The good news is that the Futur II is not used very often. Also, it is not overly hard to memorize, since the last part of the tense (“gewesen sein”) never really changes. Just give it a try!
Again, the Futur II describes an action that takes place in the future, but will have already been finished by that point.
|ich werde gewesen sein||I will have been|
|du wirst gewesen sein||you will have been|
|er/sie/es wird gewesen sein||he/she/it will have been|
|wir werden gewesen sein||we will have been|
|ihr werdet gewesen sein||you will have been|
(as in: you guys will have been)
|sie werden gewesen sein||they will have been|
Es wird sicherlich nicht leicht für sie gewesen sein. — It surely won’t have been easy for her.
Ihr werdet bis dahin schon im Urlaub gewesen sein. — You guys will have been on vacation at that point.
Command forms of the German Verb “Sein” –Imperativ
There are a couple command forms for the German verb “sein” — usually, they are used in combination with other words.
These combinations can look like the following:
Sei still! /Sei leise! — Be quiet!
Sei brav! — Be nice! (This is something you would typically say to a small child or a dog.)
Seid still!/Seid leise! — Be quiet (you guys)!
Seid brav! — Be nice (you guys)!
Conjugation of the Verb “Sein” – Subjunctive I (Konjunktiv I)
The subjunctive or Konjunktiv I is a rather unpopular tense in Germany, because it sometimes tends to be a little difficult (even for Germans). The surprising thing about the subjunctive I? It’s technically a mood, not a tense, and most often it is based on the infinite form of a verb.
So where can you find the Konjunktiv I? Most likely you will see it in newspaper articles, where it is used to express indirect speech (or in German: indirekte Rede).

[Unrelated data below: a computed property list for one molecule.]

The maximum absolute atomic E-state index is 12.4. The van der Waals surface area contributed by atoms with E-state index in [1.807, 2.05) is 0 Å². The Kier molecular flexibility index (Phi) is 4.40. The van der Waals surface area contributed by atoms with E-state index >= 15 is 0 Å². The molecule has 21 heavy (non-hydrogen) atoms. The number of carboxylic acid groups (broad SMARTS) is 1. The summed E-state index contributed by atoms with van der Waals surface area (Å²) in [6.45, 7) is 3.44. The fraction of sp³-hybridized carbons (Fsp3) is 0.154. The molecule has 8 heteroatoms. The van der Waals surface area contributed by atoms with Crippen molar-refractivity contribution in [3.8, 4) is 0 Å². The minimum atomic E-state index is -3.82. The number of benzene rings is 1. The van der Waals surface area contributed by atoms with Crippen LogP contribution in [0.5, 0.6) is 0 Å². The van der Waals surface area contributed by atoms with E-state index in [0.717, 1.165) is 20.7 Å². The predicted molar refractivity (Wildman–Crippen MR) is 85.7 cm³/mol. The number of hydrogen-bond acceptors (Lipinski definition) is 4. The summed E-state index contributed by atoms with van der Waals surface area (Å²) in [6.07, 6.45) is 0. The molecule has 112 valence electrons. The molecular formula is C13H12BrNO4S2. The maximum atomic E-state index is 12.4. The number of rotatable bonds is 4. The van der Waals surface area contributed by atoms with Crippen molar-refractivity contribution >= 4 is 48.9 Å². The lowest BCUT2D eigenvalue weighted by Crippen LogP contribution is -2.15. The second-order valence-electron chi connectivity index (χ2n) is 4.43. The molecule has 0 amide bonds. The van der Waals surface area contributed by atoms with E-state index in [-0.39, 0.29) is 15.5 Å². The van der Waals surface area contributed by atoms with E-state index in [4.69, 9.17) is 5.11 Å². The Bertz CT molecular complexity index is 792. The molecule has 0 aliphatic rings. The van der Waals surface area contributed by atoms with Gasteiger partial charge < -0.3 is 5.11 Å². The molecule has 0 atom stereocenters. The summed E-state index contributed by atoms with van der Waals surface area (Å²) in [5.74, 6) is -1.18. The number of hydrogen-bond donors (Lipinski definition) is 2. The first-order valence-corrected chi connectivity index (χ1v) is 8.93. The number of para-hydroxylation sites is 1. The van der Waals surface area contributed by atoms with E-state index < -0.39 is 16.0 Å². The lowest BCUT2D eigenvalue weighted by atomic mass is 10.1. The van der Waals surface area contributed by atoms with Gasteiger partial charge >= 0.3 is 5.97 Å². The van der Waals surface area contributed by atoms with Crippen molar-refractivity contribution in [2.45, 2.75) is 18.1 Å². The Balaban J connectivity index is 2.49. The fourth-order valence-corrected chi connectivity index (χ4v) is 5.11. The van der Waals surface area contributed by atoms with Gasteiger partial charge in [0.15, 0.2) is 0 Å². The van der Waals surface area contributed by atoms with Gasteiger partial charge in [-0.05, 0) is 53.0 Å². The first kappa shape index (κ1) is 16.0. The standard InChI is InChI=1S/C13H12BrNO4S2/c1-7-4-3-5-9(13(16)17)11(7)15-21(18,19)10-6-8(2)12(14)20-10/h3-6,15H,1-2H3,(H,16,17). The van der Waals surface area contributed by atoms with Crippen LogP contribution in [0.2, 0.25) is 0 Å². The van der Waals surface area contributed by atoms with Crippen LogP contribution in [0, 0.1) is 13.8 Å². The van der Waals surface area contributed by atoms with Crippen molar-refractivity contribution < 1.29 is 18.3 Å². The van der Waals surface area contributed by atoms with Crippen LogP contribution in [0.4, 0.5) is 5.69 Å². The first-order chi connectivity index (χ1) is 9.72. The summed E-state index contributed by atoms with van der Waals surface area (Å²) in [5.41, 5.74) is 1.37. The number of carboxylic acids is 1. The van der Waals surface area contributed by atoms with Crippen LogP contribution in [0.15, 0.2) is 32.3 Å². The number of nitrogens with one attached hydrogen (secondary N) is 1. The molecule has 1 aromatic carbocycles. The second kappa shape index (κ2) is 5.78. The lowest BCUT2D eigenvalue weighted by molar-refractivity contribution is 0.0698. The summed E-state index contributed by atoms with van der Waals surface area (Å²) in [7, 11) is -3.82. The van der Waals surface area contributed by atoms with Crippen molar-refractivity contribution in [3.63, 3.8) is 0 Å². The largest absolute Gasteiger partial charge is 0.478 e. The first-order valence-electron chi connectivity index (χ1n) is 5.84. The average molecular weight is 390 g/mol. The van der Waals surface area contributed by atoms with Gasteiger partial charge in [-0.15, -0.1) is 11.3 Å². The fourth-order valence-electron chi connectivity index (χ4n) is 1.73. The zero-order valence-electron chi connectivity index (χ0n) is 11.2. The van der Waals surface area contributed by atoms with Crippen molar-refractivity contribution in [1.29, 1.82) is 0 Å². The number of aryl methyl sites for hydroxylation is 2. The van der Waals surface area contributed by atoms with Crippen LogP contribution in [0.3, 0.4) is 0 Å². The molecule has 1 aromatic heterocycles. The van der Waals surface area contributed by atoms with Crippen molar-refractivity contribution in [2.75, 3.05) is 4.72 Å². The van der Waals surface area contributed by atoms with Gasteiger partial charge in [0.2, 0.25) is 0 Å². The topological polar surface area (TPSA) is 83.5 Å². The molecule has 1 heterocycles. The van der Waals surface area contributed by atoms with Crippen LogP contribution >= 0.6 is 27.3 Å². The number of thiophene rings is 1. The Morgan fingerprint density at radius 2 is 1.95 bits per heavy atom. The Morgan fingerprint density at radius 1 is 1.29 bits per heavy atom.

However, indirekte Rede can also be used in spoken language, such as if you are talking about a third person.
|ich sei||I am (said to be)|
|du sei(e)st||you are (said to be)|
|er/sie/es sei||he/she/it is (said to be)|
|wir seien||we are (said to be)|
|ihr seiet||you are (said to be)|
(as in: you guys are said to be)
|sie seien||they are said to be|
Sie sagte mir Frau Meyer sei sehr streng. — She told me Mrs. Meyer was said to be very strict.
Er sagte mir, du seist ein Lügner. — He told me you were a liar. (Or: He told me you were said to be a liar.)
Es gab ein Gerücht in der Stadt, sie sei abgehauen. — There was rumor in town she had taken off.
Er wehrte sich gegen die Anschuldigungen, er sei ein Dieb. — He denied the accusations that he was a thief.
Conjugation of the Verb “Sein” – Subjunctive II (Konjunktiv II)
Unlike the Konjunktiv I, which is used in indirect speech, the Konjunktiv II expresses wishful thinking and situations that are contrary to reality. It is also used to express a polite request. While the German form of the subjunctive II (“wäre”) is very similar to the English equivalents such as “If I were you, I would not do that”, the Konjunktiv II is based off the German simple past tense (Imperfekt).
If you need a memory hook for this tense, the perfect opportunity comes in form of the song “Ich wollt’ ich wär’ ein Huhn” (“I wish I was (or would be) a chicken”), performed by the all-male 1920s close harmony ensemble The Comedian Harmonists.
|ich wäre||I would be|
you would be
|er/sie/es wäre||he/she/it would be|
|wir wären||we would be|
|ihr wärt||you would be|
(as in: you guys would be)
|sie wären||they would be|
Es wäre schön, wenn du in Zukunft pünktlich wärst. — It would be nice if you were on time in the future.
Es wäre mir lieber, wenn er nicht dabei wäre. — I would prefer it if he wasn’t there.
Wärst du so gut und sagst ihnen Bescheid? — Could you be so nice and let them know?
Ich wäre jetzt lieber im Urlaub. — I would rather be on vacation right now.
Since both of the subjunctive forms are mood and not tenses, they can be modified to be used in several tenses. Below you can find a couple examples of what this could look like:
Ich wäre gewesen — I would have been
Ich sei gewesen — I am said to have been
Sie seien gewesen — they were said to have been
While these are all part of various forms of the subjunctives, the chance that you will stumble upon them in day-to-day language is rather slim. They are mostly used in more formal settings or in written language.
I hope I could shed some light on the conjugation of the German verb “sein” — as per usual, you can test your knowledge below!
Until next time and viel Erfolg!